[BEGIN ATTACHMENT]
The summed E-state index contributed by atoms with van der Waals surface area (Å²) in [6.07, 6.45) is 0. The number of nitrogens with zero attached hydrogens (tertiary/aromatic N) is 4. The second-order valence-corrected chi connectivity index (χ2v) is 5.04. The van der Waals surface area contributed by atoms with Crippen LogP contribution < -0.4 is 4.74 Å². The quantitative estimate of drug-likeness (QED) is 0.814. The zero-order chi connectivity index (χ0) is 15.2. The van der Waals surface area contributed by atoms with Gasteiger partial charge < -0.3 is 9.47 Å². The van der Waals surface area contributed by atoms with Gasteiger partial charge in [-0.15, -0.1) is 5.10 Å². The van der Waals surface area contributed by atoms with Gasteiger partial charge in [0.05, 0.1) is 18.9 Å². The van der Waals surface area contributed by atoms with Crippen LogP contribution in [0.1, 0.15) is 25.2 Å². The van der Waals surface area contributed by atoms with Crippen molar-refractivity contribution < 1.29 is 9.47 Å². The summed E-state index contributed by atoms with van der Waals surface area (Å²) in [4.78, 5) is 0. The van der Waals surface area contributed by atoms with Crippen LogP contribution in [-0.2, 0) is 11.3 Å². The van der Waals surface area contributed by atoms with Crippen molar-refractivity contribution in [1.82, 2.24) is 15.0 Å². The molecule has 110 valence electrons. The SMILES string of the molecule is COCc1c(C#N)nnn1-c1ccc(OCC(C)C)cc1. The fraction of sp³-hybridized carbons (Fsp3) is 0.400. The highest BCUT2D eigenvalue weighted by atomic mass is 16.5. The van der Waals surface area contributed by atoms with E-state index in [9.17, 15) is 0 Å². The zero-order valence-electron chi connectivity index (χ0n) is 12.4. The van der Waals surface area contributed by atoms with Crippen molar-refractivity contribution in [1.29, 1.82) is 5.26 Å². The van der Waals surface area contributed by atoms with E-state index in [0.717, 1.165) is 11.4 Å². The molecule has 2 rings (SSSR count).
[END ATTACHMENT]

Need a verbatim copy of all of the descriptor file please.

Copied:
The summed E-state index contributed by atoms with van der Waals surface area (Å²) in [6.07, 6.45) is 0. The number of nitrogens with zero attached hydrogens (tertiary/aromatic N) is 4. The second-order valence-corrected chi connectivity index (χ2v) is 5.04. The van der Waals surface area contributed by atoms with Crippen LogP contribution < -0.4 is 4.74 Å². The quantitative estimate of drug-likeness (QED) is 0.814. The zero-order chi connectivity index (χ0) is 15.2. The van der Waals surface area contributed by atoms with Gasteiger partial charge < -0.3 is 9.47 Å². The van der Waals surface area contributed by atoms with Gasteiger partial charge in [-0.15, -0.1) is 5.10 Å². The van der Waals surface area contributed by atoms with Gasteiger partial charge in [0.05, 0.1) is 18.9 Å². The van der Waals surface area contributed by atoms with Crippen LogP contribution in [0.1, 0.15) is 25.2 Å². The van der Waals surface area contributed by atoms with Crippen molar-refractivity contribution < 1.29 is 9.47 Å². The summed E-state index contributed by atoms with van der Waals surface area (Å²) in [4.78, 5) is 0. The van der Waals surface area contributed by atoms with Crippen LogP contribution in [-0.2, 0) is 11.3 Å². The van der Waals surface area contributed by atoms with Crippen molar-refractivity contribution in [1.82, 2.24) is 15.0 Å². The molecule has 110 valence electrons. The SMILES string of the molecule is COCc1c(C#N)nnn1-c1ccc(OCC(C)C)cc1. The fraction of sp³-hybridized carbons (Fsp3) is 0.400. The highest BCUT2D eigenvalue weighted by atomic mass is 16.5. The van der Waals surface area contributed by atoms with E-state index in [9.17, 15) is 0 Å². The zero-order valence-electron chi connectivity index (χ0n) is 12.4. The van der Waals surface area contributed by atoms with Crippen molar-refractivity contribution in [1.29, 1.82) is 5.26 Å². The van der Waals surface area contributed by atoms with E-state index in [0.717, 1.165) is 11.4 Å². The molecule has 2 rings (SSSR count).